Paving the way: City of Lawrence works to complete road, water main projects

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The City of Lawrence hasn’t let the COVID-19 pandemic slow roadwork down, and the Dept. of Public Works is finishing up several road projects throughout the city.

Projects include milling and resurfacing in the Harrison Park subdivision, milling and resurfacing in the Samuel Records subdivision and reconstructing Harmon Way through the Lawrence Community Park.

Costs were aided by a $1 million matching grant from the Community Crossroads matching grant program. Lawrence also received a matching grant for road construction last year.

“The road through the park, all of that has been done, and they are finishing up the projects in the subdivisions,” Utility Supt. Scott Salsbery said. “That’s roughly $2 million of paving work being completed there in old Lawrence.”

One of the road projects included repaving 45th Street. (Submit- ted photo)

In addition, the DPW is working on Phase 1 of the Brookhaven Watermain replacement, which includes a $2.1 million project to replace the old mains and service lines and add new hydrants and valves; the 47th Street and Payton Street water main replacement, which is a $1.8 million project to replace the old main on 47th between Richardt Avenue and Franklin Road and on Payton Street from 47th Street to 48th Street and also replacing dead-end mains on stub streets south of 47th between Richardt Avenue to Franklin Road; and Phase 2 of the water system improvement project, with Phase 1 being completed in May 2019.

Phase 2 is a $7.9 million project that includes work at Fort Harrison and Indian Lake water treatment plants, Winding Ridge ground storage tank and more. The second contract for Phase 2 will start in 2021 and will replace old mains on 46th Street between Franklin Road and Shadeland Avenue and on Richardt Avenue between 48th and 56th streets, on Franklin Road from Records Street to 45th Street and on Franklin Road from 47th Street to Barksdale Way.

After Phases 1 and 2 are complete, the city will enter its ongoing water main replacement program to be completed with internal capital. Phase 1, 2 and the ongoing replacement projects are funded by the 2017 water bill rate increase.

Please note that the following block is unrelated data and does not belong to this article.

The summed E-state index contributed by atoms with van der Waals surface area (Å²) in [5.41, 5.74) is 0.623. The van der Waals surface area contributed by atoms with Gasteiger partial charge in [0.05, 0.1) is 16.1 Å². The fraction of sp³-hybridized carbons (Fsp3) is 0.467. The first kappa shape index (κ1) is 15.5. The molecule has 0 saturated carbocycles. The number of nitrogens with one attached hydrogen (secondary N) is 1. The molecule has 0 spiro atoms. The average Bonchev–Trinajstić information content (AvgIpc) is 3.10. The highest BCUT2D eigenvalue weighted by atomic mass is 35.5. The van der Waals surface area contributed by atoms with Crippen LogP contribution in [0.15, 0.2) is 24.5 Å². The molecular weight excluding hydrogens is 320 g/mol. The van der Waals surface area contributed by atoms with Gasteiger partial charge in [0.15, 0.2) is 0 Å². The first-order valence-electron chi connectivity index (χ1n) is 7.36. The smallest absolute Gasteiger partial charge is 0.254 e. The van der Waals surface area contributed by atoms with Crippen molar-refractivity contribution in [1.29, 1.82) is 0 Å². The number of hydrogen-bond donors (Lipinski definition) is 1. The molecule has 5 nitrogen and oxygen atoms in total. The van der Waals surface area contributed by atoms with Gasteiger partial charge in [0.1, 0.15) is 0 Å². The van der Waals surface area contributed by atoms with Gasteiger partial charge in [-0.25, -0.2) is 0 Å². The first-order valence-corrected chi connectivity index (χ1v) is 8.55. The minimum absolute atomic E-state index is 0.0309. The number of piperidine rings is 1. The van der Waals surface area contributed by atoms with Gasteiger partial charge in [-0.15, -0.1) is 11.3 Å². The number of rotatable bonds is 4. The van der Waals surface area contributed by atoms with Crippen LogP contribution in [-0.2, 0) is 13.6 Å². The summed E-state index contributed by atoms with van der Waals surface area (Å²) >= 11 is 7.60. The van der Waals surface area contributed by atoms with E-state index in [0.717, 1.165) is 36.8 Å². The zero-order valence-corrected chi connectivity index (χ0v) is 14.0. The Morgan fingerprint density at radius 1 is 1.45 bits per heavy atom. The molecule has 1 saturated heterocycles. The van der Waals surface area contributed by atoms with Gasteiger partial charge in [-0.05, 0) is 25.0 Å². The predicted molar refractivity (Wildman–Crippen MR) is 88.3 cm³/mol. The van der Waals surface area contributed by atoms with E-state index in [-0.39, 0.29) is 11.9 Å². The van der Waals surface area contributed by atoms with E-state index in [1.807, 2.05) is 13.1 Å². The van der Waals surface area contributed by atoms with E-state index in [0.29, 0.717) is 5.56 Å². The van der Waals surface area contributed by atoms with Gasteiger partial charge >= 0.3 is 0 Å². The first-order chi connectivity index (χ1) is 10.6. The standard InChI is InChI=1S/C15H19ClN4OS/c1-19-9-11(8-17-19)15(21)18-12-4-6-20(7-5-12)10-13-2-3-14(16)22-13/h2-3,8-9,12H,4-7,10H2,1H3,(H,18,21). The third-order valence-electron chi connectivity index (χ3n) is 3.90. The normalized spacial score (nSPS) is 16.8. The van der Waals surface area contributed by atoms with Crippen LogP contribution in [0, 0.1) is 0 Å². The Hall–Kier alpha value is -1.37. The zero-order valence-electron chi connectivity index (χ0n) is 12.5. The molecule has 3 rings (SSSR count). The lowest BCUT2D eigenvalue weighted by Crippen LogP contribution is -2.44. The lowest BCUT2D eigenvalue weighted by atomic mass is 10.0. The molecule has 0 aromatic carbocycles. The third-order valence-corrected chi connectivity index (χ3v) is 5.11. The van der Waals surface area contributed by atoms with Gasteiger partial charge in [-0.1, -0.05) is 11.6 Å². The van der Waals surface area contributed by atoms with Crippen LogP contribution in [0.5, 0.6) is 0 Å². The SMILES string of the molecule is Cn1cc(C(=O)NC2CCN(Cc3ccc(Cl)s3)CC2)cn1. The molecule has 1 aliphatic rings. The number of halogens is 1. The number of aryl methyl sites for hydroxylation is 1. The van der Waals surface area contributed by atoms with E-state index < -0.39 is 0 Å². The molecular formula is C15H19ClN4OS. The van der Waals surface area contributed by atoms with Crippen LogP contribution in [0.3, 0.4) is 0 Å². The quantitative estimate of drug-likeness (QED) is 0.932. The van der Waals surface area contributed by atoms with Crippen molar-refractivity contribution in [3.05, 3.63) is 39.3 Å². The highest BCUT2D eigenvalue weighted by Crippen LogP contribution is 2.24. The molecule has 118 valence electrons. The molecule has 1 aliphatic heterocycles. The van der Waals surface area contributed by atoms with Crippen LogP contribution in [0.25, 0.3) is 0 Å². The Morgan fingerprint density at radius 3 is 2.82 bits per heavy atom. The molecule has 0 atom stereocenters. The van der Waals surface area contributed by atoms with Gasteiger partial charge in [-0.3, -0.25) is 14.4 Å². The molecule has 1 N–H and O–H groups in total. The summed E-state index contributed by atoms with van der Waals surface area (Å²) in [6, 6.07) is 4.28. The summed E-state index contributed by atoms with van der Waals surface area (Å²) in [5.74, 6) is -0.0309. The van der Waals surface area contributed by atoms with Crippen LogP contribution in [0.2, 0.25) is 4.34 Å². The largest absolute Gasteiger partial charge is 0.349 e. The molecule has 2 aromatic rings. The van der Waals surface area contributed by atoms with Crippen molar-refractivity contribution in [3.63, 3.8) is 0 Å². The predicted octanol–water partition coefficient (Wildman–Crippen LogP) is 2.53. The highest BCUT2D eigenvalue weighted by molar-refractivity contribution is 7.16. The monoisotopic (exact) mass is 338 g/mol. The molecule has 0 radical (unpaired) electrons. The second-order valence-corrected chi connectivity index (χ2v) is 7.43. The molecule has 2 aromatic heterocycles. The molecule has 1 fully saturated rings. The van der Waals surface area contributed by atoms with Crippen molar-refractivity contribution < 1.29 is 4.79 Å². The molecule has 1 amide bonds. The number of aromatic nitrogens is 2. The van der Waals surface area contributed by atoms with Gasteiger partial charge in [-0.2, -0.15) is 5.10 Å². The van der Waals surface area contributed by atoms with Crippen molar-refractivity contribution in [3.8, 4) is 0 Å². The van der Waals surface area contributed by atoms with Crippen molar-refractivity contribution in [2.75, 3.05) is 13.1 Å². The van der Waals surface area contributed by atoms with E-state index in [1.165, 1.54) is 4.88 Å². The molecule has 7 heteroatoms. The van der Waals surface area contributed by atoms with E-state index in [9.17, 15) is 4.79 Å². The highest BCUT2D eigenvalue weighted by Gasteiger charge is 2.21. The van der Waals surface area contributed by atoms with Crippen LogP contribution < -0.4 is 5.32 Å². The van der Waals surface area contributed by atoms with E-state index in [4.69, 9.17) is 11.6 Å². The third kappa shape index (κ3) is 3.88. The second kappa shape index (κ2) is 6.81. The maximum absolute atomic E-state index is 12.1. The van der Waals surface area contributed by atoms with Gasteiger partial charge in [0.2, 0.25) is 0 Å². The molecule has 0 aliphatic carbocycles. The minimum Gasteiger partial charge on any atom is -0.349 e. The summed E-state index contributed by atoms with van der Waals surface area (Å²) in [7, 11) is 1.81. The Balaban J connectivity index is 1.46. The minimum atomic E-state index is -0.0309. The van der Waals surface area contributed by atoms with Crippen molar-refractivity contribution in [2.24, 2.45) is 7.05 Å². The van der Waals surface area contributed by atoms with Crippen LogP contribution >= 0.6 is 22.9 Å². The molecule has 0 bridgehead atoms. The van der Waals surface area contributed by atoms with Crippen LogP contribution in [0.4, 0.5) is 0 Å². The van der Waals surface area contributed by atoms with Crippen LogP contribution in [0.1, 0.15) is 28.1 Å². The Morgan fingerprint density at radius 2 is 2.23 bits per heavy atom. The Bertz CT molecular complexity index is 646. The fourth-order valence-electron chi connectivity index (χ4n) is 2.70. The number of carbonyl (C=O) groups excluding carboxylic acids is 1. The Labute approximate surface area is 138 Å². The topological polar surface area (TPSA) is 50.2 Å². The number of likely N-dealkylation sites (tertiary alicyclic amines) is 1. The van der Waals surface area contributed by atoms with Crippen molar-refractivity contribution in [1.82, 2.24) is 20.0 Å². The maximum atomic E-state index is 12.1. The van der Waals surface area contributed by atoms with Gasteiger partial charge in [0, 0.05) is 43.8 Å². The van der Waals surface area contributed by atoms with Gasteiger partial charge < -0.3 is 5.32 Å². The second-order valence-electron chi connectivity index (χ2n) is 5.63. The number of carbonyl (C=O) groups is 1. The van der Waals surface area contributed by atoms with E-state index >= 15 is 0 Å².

“That included revenue to cover the Phase 1 and Phase 2 projects, which is roughly $20 million, so we have a revenue stream to cover the debt service on that,” Salsbery said. “It also included additional revenue targeted for the internal capital ongoing water main replacements and other projects as years go.”

Salsbery said the city is “in really good shape” with its water system. The water bill rate increase occurred during a period of four years. In total, the rate increased approximately 94 percent and raises were made incrementally in 2017, 2019 and 2020.

“The Phase 1 and Phase 2 water system improvement debt service was factored into that rate increase, plus ongoing projects,” Salsbery said. “The biggest part of that is the Richardt water treatment plant. That water plant was built in 1958, so when we redid the Richardt water treatment plant, not only did we build a new plant and put in new filters, but we also increased the capacity at that plant, so what before was a 2.8 million gallon per day plant is now able to pump 4.3 million gallons a day.”

The new water plants can filter water more efficiently, and as more water mains are replaced, there will be less iron in the water.

“Most of the complaints from customers are about rusty water due to iron buildup in the mains,” Salsbery said. “There’s a rather high frequency of water main breaks in the older part of the city, so as we replace more and more mains each year, the overall water quality will go up and the repair cost for water main breaks, those costs will go down.”

Utility Supt. Scott Salsbery displays one of the road projects recently completed by the City of Lawrence. (Photo by Anna Skinner)

Stormwater utility

Utility Supt. Scott Salsbery said the City of Lawrence’s stormwater utility is associated with Indianapolis, but the plan is for Lawrence to eventually operate its own stormwater utility.

“That will then mean the stormwater impact fees paid by Lawrence residents will remain in Lawrence. They will no longer go down to Indianapolis where that money sits down there and essentially does nothing for Lawrence residents,” Salsbery said. “The goal is to have that all completed before the end of the year.”

For more, visit cityoflawrence.org.


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